I’m not ready to write the obituary for the 2008 Yankees. At least, not yet.
While they’re not going to overcome the 9.5 games separating them from first place in the AL East, they can still make a run at the Wild Card. After all, the team still has a combined nine games against the White Sox and Red Sox, two teams in front of them for playoff spots. They don’t play the Twins, but they do play the Angels and two series against the Rays. That’s a schedule that will force the Yankees to earn a playoff spot and stave off that 2008 season obituary.
Of course, there’s a catch: The Yankees have to start winning, and tonight’s game — a rather discouraging 7-3 loss to the Red Sox — wasn’t a stellar night for boys in the Bronx. The papers tomorrow will begin and end with one man. Alex Rodriguez, at the long end of a season in which he has struggled in the clutch, went 0-for-5 and hit into two double plays. He single-handedly accounted for 26 percent of the Yankee outs and left seven runners on base.
Topping it all off with a throwing error, Alex drew the boo birds and Bronx cheers long into the night. When he grounded into a double play with one out and the bases loaded in the 7th, the crowd expressed its collective, season-long frustration with an underperforming team. When, fittingly on this night, A-Rod struck out to end the game, whatever was left of the 55,058 fans who paid for this game booed perfunctorily. I guess they meant it.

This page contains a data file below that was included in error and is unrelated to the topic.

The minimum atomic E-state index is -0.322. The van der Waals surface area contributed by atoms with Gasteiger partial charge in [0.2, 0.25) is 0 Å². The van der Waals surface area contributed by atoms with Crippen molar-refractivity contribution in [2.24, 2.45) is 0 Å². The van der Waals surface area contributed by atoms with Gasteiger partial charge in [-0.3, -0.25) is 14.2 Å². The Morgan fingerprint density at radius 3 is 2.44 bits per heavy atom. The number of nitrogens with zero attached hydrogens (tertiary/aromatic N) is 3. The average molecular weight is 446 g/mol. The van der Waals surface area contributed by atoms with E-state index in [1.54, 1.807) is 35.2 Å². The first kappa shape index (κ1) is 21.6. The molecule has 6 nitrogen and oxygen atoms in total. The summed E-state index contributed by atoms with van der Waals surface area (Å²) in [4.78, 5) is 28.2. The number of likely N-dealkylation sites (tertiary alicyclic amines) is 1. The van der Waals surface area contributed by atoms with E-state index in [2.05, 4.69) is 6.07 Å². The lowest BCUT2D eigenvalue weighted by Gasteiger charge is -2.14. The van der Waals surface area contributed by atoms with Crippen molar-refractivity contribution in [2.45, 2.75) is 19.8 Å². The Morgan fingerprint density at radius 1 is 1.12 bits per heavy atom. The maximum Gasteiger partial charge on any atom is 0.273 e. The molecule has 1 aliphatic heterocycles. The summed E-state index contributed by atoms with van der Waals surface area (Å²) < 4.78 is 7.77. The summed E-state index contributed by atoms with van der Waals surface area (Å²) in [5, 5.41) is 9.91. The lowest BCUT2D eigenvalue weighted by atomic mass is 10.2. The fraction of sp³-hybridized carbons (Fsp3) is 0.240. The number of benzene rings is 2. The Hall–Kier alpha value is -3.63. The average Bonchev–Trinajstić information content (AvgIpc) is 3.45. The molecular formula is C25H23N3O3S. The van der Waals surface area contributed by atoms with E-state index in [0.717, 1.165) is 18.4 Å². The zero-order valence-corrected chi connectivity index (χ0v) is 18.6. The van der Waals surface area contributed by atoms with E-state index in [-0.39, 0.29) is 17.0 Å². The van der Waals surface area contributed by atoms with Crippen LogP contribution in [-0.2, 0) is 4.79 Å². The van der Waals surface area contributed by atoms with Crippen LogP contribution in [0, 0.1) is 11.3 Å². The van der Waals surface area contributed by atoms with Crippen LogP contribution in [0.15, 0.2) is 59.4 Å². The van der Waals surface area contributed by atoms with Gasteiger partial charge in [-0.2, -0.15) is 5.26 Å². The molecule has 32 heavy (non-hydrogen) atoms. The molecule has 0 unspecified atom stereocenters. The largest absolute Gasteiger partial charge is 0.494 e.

For better or worse, though, the Yankees will rise and fall with A-Rod. Tonight’s game was a rather drastic illustration of that point, and while maybe tonight, for one night, it’s ok to boo Alex Rodriguez, he’s going to be around for the next nine years. The Yankee brass may be, according to Jon Heyman, very skeptical of A-Rod’s extracurricular activities. But they knew what they were getting when he inked his name in blood on that $275 million contract. Until death do us part.
After the game ended, Joe asked me if this was the worst game of A-Rod’s career or just the worst game of his five-year tenure on the Yankees. While Game Six of the 2004 ALCS comes to mind, at least A-Rod can only go up from there. I hope.
But forgetting A-Rod for a second, another Yankee didn’t come through when the team needed him most tonight. That man — Andy Pettitte — will get a pass in the papers tomorrow but only because of A-Rod. Coming off a strong outing in Toronto, Pettitte couldn’t make it out of the fifth inning. He needed 101 pitches to record just 18 outs, and along the way, he allowed six runs on 10 hits and three walks. The Yankees needed more from Pettitte, and the lefty just didn’t come through.
So now, the Yankees will turn to Sidney Ponson, and that is never a comforting thought. Ponson as a Yankee faced the Sox at the end of July, and the results were not pretty. But that obituary just isn’t ready to go, and the Yanks shouldn’t be ready to give up. Tuesday’s game wasn’t pretty. In fact, it was probably one of the worst of the season. But later on tonight, the Yanks play again for another shot at narrowing that October deficit. There’s always more hope.